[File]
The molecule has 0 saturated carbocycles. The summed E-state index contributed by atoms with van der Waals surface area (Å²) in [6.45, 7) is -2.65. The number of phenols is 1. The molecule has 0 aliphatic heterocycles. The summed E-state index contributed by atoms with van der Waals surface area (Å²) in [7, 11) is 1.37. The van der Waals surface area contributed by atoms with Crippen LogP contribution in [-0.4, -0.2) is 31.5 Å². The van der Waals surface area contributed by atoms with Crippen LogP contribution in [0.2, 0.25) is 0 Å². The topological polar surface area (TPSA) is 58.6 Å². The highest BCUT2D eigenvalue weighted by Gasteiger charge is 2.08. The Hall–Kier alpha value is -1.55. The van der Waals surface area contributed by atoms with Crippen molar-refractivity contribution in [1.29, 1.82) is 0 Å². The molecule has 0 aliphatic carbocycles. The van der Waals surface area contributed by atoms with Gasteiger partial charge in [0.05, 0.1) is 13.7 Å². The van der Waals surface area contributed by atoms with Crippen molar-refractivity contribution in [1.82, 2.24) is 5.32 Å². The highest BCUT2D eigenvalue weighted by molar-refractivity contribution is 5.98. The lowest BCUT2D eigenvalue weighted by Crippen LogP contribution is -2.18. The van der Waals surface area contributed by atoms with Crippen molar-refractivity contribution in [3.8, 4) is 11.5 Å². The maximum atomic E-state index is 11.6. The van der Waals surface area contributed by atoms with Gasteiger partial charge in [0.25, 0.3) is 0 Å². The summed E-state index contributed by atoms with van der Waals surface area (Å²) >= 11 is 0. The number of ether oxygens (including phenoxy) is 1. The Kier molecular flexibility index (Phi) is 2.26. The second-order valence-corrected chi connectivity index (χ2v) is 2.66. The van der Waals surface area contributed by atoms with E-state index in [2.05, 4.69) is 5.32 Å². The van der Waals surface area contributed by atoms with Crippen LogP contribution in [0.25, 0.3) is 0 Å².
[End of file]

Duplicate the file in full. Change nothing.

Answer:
The molecule has 0 saturated carbocycles. The summed E-state index contributed by atoms with van der Waals surface area (Å²) in [6.45, 7) is -2.65. The number of phenols is 1. The molecule has 0 aliphatic heterocycles. The summed E-state index contributed by atoms with van der Waals surface area (Å²) in [7, 11) is 1.37. The van der Waals surface area contributed by atoms with Crippen LogP contribution in [-0.4, -0.2) is 31.5 Å². The van der Waals surface area contributed by atoms with Crippen LogP contribution in [0.2, 0.25) is 0 Å². The topological polar surface area (TPSA) is 58.6 Å². The highest BCUT2D eigenvalue weighted by Gasteiger charge is 2.08. The Hall–Kier alpha value is -1.55. The van der Waals surface area contributed by atoms with Crippen molar-refractivity contribution in [1.29, 1.82) is 0 Å². The molecule has 0 aliphatic carbocycles. The van der Waals surface area contributed by atoms with Gasteiger partial charge in [0.05, 0.1) is 13.7 Å². The van der Waals surface area contributed by atoms with Crippen molar-refractivity contribution in [1.82, 2.24) is 5.32 Å². The highest BCUT2D eigenvalue weighted by molar-refractivity contribution is 5.98. The lowest BCUT2D eigenvalue weighted by Crippen LogP contribution is -2.18. The van der Waals surface area contributed by atoms with Crippen molar-refractivity contribution in [3.8, 4) is 11.5 Å². The maximum atomic E-state index is 11.6. The van der Waals surface area contributed by atoms with Gasteiger partial charge in [0.25, 0.3) is 0 Å². The summed E-state index contributed by atoms with van der Waals surface area (Å²) >= 11 is 0. The number of ether oxygens (including phenoxy) is 1. The Kier molecular flexibility index (Phi) is 2.26. The second-order valence-corrected chi connectivity index (χ2v) is 2.66. The van der Waals surface area contributed by atoms with E-state index in [2.05, 4.69) is 5.32 Å². The van der Waals surface area contributed by atoms with Crippen LogP contribution in [0.25, 0.3) is 0 Å².